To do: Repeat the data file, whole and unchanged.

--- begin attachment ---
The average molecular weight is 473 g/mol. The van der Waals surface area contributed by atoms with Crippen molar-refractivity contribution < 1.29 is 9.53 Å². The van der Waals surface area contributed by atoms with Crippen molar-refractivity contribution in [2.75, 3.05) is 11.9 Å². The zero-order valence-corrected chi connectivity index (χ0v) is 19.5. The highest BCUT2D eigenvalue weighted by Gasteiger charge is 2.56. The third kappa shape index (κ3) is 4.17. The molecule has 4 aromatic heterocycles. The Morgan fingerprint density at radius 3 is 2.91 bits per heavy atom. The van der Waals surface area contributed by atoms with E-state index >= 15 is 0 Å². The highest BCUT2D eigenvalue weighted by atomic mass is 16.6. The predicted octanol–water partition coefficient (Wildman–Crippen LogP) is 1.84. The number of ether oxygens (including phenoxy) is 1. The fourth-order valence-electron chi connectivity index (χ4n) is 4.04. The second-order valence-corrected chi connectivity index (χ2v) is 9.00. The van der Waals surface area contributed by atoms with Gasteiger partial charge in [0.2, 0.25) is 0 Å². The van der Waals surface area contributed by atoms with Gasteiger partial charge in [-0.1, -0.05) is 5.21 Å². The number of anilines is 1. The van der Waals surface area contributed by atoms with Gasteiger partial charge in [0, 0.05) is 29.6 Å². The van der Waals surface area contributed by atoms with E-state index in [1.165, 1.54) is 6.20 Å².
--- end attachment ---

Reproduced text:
The average molecular weight is 473 g/mol. The van der Waals surface area contributed by atoms with Crippen molar-refractivity contribution < 1.29 is 9.53 Å². The van der Waals surface area contributed by atoms with Crippen molar-refractivity contribution in [2.75, 3.05) is 11.9 Å². The zero-order valence-corrected chi connectivity index (χ0v) is 19.5. The highest BCUT2D eigenvalue weighted by Gasteiger charge is 2.56. The third kappa shape index (κ3) is 4.17. The molecule has 4 aromatic heterocycles. The Morgan fingerprint density at radius 3 is 2.91 bits per heavy atom. The van der Waals surface area contributed by atoms with E-state index >= 15 is 0 Å². The highest BCUT2D eigenvalue weighted by atomic mass is 16.6. The predicted octanol–water partition coefficient (Wildman–Crippen LogP) is 1.84. The number of ether oxygens (including phenoxy) is 1. The fourth-order valence-electron chi connectivity index (χ4n) is 4.04. The second-order valence-corrected chi connectivity index (χ2v) is 9.00. The van der Waals surface area contributed by atoms with Gasteiger partial charge in [0.2, 0.25) is 0 Å². The van der Waals surface area contributed by atoms with Gasteiger partial charge in [-0.1, -0.05) is 5.21 Å². The number of anilines is 1. The van der Waals surface area contributed by atoms with Gasteiger partial charge in [0, 0.05) is 29.6 Å². The van der Waals surface area contributed by atoms with E-state index in [1.165, 1.54) is 6.20 Å².